North Korea made enormous threats Sunday, March 13, saying it could obliterate Manhattan by sending a hydrogen bomb to the heart of New York City.
“Our hydrogen bomb is much bigger than the one developed by the Soviet Union,” state-run media DPRK Today reported Sunday, according to The Washington Post.
“If this H-bomb were to be mounted on an intercontinental ballistic missile and fall on Manhattan in New York City, all the people there would be killed immediately and the city would burn down to ashes,” a nuclear scientist named Cho Hyong Il said, according to the report.
Cho stressed that North Korea’s newly developed bomb “surpasses our imagination,” simply because it is more powerful in comparison to what the Soviet Union had.
“The H-bomb developed by the Soviet Union in the past was able to smash windows of buildings 1,000 kms [about 621 miles] away and the heat was strong enough to cause third-degree burns 100 kms away,” the report continued.
In January, Kim ordered North Korea’s fourth nuclear test and claimed that it was a hydrogen bomb, not a simple atomic one. However, most experts seemed to be skeptical of North Korea’s technical claims, observing that the seismic waves caused by the blast were much similar to those caused by the North’s three previous tests.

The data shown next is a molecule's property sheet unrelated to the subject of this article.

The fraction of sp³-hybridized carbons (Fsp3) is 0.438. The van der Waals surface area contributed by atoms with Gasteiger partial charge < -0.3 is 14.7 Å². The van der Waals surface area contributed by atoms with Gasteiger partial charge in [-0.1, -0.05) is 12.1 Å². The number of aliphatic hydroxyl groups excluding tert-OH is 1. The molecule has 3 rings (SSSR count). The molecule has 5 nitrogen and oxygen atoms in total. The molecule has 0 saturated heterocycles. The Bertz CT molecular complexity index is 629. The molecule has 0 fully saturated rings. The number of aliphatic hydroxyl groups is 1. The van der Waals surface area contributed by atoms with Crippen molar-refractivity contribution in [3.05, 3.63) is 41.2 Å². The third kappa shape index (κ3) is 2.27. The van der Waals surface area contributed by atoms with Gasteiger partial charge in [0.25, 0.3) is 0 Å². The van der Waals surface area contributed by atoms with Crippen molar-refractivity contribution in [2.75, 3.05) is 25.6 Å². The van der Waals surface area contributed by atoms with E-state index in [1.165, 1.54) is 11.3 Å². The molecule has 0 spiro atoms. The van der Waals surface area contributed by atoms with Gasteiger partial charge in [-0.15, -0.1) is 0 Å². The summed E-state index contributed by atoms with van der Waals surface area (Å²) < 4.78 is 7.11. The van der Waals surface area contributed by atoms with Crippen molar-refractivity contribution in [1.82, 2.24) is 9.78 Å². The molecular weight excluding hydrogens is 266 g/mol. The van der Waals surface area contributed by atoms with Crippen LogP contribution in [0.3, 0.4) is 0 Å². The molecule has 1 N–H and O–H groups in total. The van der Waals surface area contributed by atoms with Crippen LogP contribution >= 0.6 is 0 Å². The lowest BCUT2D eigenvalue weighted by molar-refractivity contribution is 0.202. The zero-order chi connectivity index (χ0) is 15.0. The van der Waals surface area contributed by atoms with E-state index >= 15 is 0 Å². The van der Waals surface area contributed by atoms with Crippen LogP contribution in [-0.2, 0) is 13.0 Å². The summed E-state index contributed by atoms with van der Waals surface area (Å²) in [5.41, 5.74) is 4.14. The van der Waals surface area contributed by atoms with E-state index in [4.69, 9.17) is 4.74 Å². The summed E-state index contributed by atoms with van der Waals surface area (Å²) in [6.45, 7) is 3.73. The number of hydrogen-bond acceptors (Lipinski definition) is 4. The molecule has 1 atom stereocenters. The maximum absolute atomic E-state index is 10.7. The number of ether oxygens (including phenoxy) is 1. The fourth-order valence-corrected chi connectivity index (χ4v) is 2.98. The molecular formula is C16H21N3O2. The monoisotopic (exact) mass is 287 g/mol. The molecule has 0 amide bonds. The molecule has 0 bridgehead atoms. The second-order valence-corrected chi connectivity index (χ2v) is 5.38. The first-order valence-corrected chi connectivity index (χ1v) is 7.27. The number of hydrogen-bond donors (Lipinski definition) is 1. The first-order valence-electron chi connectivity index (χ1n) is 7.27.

Then a month later, in February, North Korea launched a long-range ballistic missile.
Experts concluded that the U.S. West Coast might be next, but there aren’t any indications that North Korea could hit the East Coast, the Washington Post reported.
Kim also presented a “miniaturized warhead,” which experts were also skeptical about, saying it doesn’t look right.
But Jeffrey Lewis, director of the East Asia nonproliferation program at the Middlebury Institute of International Studies at Monterey, thinks quite the opposite. He warned not to dismiss North Korea’s claims too soon.
“It does not look like U.S. devices, to be sure, but it is hard to know if aspects of the model are truly implausible or simply that North Korean nuclear weapons look different than their Soviet and American cousins,” Lewis wrote in an analysis for 38 North, a website focused on analysis of North Korea. “The size, however, is consistent with my expectations for North Korea.”